The Kettles and their fifteen children are about to be evicted from their rundown rustic home when Pa wins the grand prize by coming up with a new tobacco slogan. Birdie Hicks is jealous of... See full summary »
On their wedding night Bob informs his new bride Betty that he has bought a chicken farm. An abandoned chicken farm, to be exact, which is obvious when the two move in. Betty endures Bob's ... See full summary »
When Pa wins a jingle-writing contest, he and Ma head for New York City. They they get in trouble with gangsters when they lose some stolen money which they had already agreed to deliver to one of the thugs.
Ma and Pa are trying to raise enough money at the county fair to send their daughter Rosie to college. Ma competes in baking and Pa enters a trotter in a horse race, while Rosie takes up with handsome young Marvin Johnson.
Elwin Kettle might win a scholarship to an agricultural college. Essay contest judges Mannering and Crosby decide to choose between the two finalist by spending the weekend at the home of ... See full summary »
The Kettles are in Paris along with their daughter-in-law's parents the Parkers. Pa tries to buy racy postcards. He also gets in big trouble when he is given a letter to deliver to Adolph ... See full summary »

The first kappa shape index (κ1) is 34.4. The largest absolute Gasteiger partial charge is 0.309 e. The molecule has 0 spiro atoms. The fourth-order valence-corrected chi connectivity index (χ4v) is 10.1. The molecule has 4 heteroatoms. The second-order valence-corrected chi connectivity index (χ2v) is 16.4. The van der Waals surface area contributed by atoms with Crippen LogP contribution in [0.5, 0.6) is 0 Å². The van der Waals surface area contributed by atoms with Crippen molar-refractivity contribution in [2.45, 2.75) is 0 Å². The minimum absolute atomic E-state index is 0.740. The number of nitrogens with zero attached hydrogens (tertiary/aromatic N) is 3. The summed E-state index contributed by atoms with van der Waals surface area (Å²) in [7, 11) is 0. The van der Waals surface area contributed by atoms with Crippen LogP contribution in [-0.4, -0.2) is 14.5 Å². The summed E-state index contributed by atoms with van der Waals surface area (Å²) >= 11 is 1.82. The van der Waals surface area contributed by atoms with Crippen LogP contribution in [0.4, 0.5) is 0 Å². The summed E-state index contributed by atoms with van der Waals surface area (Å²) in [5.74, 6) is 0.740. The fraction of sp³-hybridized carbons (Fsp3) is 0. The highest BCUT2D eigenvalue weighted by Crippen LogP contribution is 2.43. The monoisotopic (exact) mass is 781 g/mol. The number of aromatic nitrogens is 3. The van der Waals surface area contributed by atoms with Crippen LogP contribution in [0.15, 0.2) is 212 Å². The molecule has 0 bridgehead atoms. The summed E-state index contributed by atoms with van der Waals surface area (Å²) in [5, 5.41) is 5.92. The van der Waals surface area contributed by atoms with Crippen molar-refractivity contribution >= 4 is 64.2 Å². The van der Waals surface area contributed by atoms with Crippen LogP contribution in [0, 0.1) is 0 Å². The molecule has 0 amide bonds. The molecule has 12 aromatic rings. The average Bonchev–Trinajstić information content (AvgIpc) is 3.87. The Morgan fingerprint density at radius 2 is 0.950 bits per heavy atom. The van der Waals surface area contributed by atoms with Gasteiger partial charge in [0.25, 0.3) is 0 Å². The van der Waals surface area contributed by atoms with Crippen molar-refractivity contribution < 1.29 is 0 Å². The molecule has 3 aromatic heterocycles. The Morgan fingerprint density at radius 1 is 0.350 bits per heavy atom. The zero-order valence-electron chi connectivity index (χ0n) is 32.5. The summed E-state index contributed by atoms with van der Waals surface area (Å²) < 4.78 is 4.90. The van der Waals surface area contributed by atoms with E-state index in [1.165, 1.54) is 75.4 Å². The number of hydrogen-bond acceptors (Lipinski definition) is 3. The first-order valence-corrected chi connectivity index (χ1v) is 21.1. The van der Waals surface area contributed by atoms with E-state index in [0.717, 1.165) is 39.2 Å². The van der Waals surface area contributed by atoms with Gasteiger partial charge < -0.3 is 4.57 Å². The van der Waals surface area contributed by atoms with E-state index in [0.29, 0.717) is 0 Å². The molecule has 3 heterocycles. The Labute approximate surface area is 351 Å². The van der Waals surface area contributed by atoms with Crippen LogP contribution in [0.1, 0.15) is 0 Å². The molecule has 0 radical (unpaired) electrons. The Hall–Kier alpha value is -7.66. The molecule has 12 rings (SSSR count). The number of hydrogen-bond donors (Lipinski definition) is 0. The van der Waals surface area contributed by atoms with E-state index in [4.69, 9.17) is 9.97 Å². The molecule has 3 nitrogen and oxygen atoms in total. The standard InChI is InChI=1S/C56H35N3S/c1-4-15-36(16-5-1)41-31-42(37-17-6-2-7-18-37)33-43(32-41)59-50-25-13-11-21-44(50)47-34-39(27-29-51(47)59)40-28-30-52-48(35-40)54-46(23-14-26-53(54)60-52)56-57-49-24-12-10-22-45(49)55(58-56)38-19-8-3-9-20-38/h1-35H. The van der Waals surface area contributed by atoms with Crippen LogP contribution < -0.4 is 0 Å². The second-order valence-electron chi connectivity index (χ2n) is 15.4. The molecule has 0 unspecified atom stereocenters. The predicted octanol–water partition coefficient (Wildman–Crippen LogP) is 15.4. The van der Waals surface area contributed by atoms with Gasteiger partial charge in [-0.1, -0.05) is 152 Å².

Ma and Pa, along with daughter Rosie, go off to Hawaii in answer to cousin Rodney's call for help running his pineapple farm while he recovers from an illness. Pa soon causes a major explosion and gets himself kidnapped.
Don Knotts is Hollis Figg, the dumbest bookkeeper in town. When the city fathers buy a second-hand computer to cover up their financial shenanigans, they promote Figg to look after things, ... See full summary »
The Kettles and their fifteen children are about to be evicted from their rundown rustic home when Pa wins the grand prize by coming up with a new tobacco slogan. Birdie Hicks is jealous of the family's new wealth, which includes a completely automated modern home, and accuses Pa of stealing the slogan. Reporter Kim Parker proves Birdie wrong and marries Tom Kettle. Written by
Ed Stephan <email@example.com>
When Tom kisses Kim goodbye at the train depot, her hat falls backwards and is barely on. In the next scene, from a distance, they are still kissing and her hat is back on. See more »
[about Pa's underwear]
It's the latest thing, Billy Reed said they'd fit perfectly.
They probably would if he were in them with me!
Well, we'll just pin them up for right now, they'll shrink once I wash them.
See more »
There is a need for this kind of entertainment in our modern world. You can watch "Ma and Pa" with adults, with your family (kids any age or just by yourself like me. They are gentle, but gentle is so refreshing in a society of kids killing kids, a horrible war, inappropriate prime time television and poverty. We don't even get a hint of where all of those children came from! Give me modern plumbing and I'll gladly become a Kettle. Humor does NOT require offensive language. It is hard to follow conversations in shows where every other word is bleeped. Relax, take your shoes off, and climb in your recliner with a good old-fashioned glass of lemonade, and just breathe easy watching Ma sweeping the chickens off the table at lunch time! Pj
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